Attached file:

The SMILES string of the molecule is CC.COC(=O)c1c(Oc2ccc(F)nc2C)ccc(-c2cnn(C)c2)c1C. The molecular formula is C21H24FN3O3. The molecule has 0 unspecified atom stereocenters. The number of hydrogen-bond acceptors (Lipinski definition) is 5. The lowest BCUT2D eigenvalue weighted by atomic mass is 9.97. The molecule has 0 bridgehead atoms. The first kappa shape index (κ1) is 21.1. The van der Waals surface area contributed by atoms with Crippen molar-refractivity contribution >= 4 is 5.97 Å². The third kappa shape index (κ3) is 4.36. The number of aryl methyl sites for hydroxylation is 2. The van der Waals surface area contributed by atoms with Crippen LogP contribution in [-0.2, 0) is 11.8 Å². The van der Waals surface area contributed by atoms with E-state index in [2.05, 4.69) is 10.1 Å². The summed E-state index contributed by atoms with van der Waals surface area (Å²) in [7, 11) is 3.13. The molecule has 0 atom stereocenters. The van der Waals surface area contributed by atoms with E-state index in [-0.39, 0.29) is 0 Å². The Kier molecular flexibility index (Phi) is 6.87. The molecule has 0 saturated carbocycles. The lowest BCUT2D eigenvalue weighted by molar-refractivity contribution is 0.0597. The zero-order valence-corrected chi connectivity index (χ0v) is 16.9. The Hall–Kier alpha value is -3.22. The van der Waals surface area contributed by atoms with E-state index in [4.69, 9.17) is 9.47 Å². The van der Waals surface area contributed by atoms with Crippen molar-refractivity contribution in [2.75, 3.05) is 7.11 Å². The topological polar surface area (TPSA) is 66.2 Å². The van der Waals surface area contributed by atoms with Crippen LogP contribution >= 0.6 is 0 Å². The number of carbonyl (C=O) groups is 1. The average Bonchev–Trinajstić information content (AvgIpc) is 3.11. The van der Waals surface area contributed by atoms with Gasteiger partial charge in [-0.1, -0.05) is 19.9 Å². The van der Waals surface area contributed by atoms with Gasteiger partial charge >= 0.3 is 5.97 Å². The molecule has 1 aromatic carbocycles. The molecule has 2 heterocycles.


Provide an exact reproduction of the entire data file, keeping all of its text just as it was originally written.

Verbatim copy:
The SMILES string of the molecule is CC.COC(=O)c1c(Oc2ccc(F)nc2C)ccc(-c2cnn(C)c2)c1C. The molecular formula is C21H24FN3O3. The molecule has 0 unspecified atom stereocenters. The number of hydrogen-bond acceptors (Lipinski definition) is 5. The lowest BCUT2D eigenvalue weighted by atomic mass is 9.97. The molecule has 0 bridgehead atoms. The first kappa shape index (κ1) is 21.1. The van der Waals surface area contributed by atoms with Crippen molar-refractivity contribution >= 4 is 5.97 Å². The third kappa shape index (κ3) is 4.36. The number of aryl methyl sites for hydroxylation is 2. The van der Waals surface area contributed by atoms with Crippen LogP contribution in [-0.2, 0) is 11.8 Å². The van der Waals surface area contributed by atoms with E-state index in [2.05, 4.69) is 10.1 Å². The summed E-state index contributed by atoms with van der Waals surface area (Å²) in [7, 11) is 3.13. The molecule has 0 atom stereocenters. The van der Waals surface area contributed by atoms with E-state index in [-0.39, 0.29) is 0 Å². The Kier molecular flexibility index (Phi) is 6.87. The molecule has 0 saturated carbocycles. The lowest BCUT2D eigenvalue weighted by molar-refractivity contribution is 0.0597. The zero-order valence-corrected chi connectivity index (χ0v) is 16.9. The Hall–Kier alpha value is -3.22. The van der Waals surface area contributed by atoms with E-state index in [4.69, 9.17) is 9.47 Å². The van der Waals surface area contributed by atoms with Crippen molar-refractivity contribution in [2.75, 3.05) is 7.11 Å². The topological polar surface area (TPSA) is 66.2 Å². The van der Waals surface area contributed by atoms with Crippen LogP contribution >= 0.6 is 0 Å². The number of carbonyl (C=O) groups is 1. The average Bonchev–Trinajstić information content (AvgIpc) is 3.11. The van der Waals surface area contributed by atoms with Gasteiger partial charge in [-0.1, -0.05) is 19.9 Å². The van der Waals surface area contributed by atoms with Gasteiger partial charge >= 0.3 is 5.97 Å². The molecule has 1 aromatic carbocycles. The molecule has 2 heterocycles.